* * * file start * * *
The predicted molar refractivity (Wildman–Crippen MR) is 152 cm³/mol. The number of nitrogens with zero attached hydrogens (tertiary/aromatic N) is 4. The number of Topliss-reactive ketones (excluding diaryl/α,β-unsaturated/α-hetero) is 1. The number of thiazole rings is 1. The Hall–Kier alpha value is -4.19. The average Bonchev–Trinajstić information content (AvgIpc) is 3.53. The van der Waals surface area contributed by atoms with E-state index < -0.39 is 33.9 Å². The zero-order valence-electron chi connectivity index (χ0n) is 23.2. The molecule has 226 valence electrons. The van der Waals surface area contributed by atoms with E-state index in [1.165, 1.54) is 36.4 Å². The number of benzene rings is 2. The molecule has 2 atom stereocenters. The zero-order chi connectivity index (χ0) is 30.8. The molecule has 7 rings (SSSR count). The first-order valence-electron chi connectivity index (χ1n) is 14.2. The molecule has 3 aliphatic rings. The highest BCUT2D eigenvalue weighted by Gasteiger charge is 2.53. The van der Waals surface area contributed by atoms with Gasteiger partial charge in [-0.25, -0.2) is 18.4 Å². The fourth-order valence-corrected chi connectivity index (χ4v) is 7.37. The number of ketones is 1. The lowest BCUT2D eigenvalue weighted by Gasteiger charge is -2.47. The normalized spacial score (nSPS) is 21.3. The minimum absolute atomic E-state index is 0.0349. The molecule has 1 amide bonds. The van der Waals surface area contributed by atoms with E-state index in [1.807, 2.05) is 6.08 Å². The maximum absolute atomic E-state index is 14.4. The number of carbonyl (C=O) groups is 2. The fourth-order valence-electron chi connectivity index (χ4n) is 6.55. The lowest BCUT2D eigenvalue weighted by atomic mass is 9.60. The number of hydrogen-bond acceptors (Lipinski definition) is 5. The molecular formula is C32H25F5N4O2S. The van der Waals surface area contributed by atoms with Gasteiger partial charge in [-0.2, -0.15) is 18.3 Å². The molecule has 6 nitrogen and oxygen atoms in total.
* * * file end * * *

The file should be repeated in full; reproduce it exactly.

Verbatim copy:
The predicted molar refractivity (Wildman–Crippen MR) is 152 cm³/mol. The number of nitrogens with zero attached hydrogens (tertiary/aromatic N) is 4. The number of Topliss-reactive ketones (excluding diaryl/α,β-unsaturated/α-hetero) is 1. The number of thiazole rings is 1. The Hall–Kier alpha value is -4.19. The average Bonchev–Trinajstić information content (AvgIpc) is 3.53. The van der Waals surface area contributed by atoms with E-state index < -0.39 is 33.9 Å². The zero-order valence-electron chi connectivity index (χ0n) is 23.2. The molecule has 226 valence electrons. The van der Waals surface area contributed by atoms with E-state index in [1.165, 1.54) is 36.4 Å². The number of benzene rings is 2. The molecule has 2 atom stereocenters. The zero-order chi connectivity index (χ0) is 30.8. The molecule has 7 rings (SSSR count). The first-order valence-electron chi connectivity index (χ1n) is 14.2. The molecule has 3 aliphatic rings. The highest BCUT2D eigenvalue weighted by Gasteiger charge is 2.53. The van der Waals surface area contributed by atoms with Gasteiger partial charge in [-0.25, -0.2) is 18.4 Å². The fourth-order valence-corrected chi connectivity index (χ4v) is 7.37. The number of ketones is 1. The lowest BCUT2D eigenvalue weighted by Gasteiger charge is -2.47. The normalized spacial score (nSPS) is 21.3. The minimum absolute atomic E-state index is 0.0349. The molecule has 1 amide bonds. The van der Waals surface area contributed by atoms with E-state index in [1.807, 2.05) is 6.08 Å². The maximum absolute atomic E-state index is 14.4. The number of carbonyl (C=O) groups is 2. The fourth-order valence-electron chi connectivity index (χ4n) is 6.55. The lowest BCUT2D eigenvalue weighted by atomic mass is 9.60. The number of hydrogen-bond acceptors (Lipinski definition) is 5. The molecular formula is C32H25F5N4O2S. The van der Waals surface area contributed by atoms with Gasteiger partial charge in [-0.2, -0.15) is 18.3 Å². The molecule has 6 nitrogen and oxygen atoms in total.